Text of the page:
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Viscount Goschen: My Lords, we have had a wide measure of consensus in relation to the order under consideration this evening. It paves the way for a phased increase in the amount of activity at Stansted and a phased development.

I agree that we must aim for an equitable balance for development, and that has been the thrust of the contributions that we heard this evening. I welcome the

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contribution of my noble friend Lord Mountevans, who gave us a little more history about the airport, including the all-important charter market and the links with Scandanavia. My noble friend felt that his memory went back further than my brief. In the interests of those who occasionally assist in compiling the brief, I must say to him that my brief goes back to around 1940. However, we can discuss this at a later date.

The noble Lord, Lord Clinton-Davis, mentioned the negotiations on liberalisation with our American colleagues and also the proposed alliance between British Airways and American Airlines, about which we have heard so much in the press. The Government's position is that we were interested to hear of this; we have been kept broadly informed and we look forward to studying the matter in more depth. I agree with the noble Lord that there are major issues to be dealt with which deserve further consideration.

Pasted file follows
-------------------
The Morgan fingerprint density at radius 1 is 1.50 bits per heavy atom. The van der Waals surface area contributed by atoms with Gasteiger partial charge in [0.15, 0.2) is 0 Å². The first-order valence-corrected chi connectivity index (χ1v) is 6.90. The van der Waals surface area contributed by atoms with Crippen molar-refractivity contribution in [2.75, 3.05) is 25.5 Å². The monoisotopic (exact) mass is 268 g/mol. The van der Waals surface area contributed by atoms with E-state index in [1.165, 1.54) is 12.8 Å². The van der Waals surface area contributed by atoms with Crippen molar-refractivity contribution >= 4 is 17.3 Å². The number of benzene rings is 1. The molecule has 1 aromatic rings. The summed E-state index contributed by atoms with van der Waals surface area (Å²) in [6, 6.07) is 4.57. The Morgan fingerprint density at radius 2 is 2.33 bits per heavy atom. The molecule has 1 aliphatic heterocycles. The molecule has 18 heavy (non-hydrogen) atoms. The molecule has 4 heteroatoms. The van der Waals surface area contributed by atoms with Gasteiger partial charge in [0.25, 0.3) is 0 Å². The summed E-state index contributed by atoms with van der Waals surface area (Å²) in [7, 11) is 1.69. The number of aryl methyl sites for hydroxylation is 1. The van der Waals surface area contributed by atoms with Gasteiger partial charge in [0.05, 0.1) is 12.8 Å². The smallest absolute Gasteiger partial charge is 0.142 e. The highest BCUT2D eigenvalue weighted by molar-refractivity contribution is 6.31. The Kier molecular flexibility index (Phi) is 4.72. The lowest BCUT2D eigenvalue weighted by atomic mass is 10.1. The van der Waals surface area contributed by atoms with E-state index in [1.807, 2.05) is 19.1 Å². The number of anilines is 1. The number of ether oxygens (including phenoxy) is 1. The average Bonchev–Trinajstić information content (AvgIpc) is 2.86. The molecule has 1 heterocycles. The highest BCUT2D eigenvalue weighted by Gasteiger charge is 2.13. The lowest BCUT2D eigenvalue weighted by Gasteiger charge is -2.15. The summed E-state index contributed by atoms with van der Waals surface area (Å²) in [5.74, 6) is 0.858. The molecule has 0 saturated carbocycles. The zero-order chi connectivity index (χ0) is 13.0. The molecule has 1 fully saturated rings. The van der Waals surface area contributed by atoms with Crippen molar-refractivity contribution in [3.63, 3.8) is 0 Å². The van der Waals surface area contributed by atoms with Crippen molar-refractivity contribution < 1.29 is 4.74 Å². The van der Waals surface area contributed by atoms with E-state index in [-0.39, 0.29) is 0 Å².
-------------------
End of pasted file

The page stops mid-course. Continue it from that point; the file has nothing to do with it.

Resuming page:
The noble Lord also asked me about the British Airports Authority. I cannot speak on its behalf; I can only make sure that the discussions in your Lordships' House are brought to its attention. With that, I commend the order to your Lordships.

On Question, Motion agreed to.

The Earl of Courtown: My Lords, I beg to move that the House do now adjourn during pleasure until 8.30 p.m.

Moved accordingly, and, on Question, Motion agreed to.

[The Sitting was suspended from 7.44 to 8.30 p.m.]

Housing Bill

House again in Committee on Clause 148.

Earl Russell moved Amendment No. 264ZC:


Page 91, line 32, leave out subsection (3).

The noble Earl said: In moving this amendment, I should like to speak also to Amendments Nos. 264ZD, 264ZF and 264ZG. Although I know that that sounds like an alphabet soup, these are really all one consecutive amendment. They are part of a series of amendments which I had hoped to move if I had been here a little earlier in the day. They follow on from what I was unable to speak to, which is Clause 144(2). The question they raise is why the Secretary of State is taking the power to control all the principles under which housing allocation is carried out. I ask why he is doing this in a very real curiosity and I hope to get a few of the answers.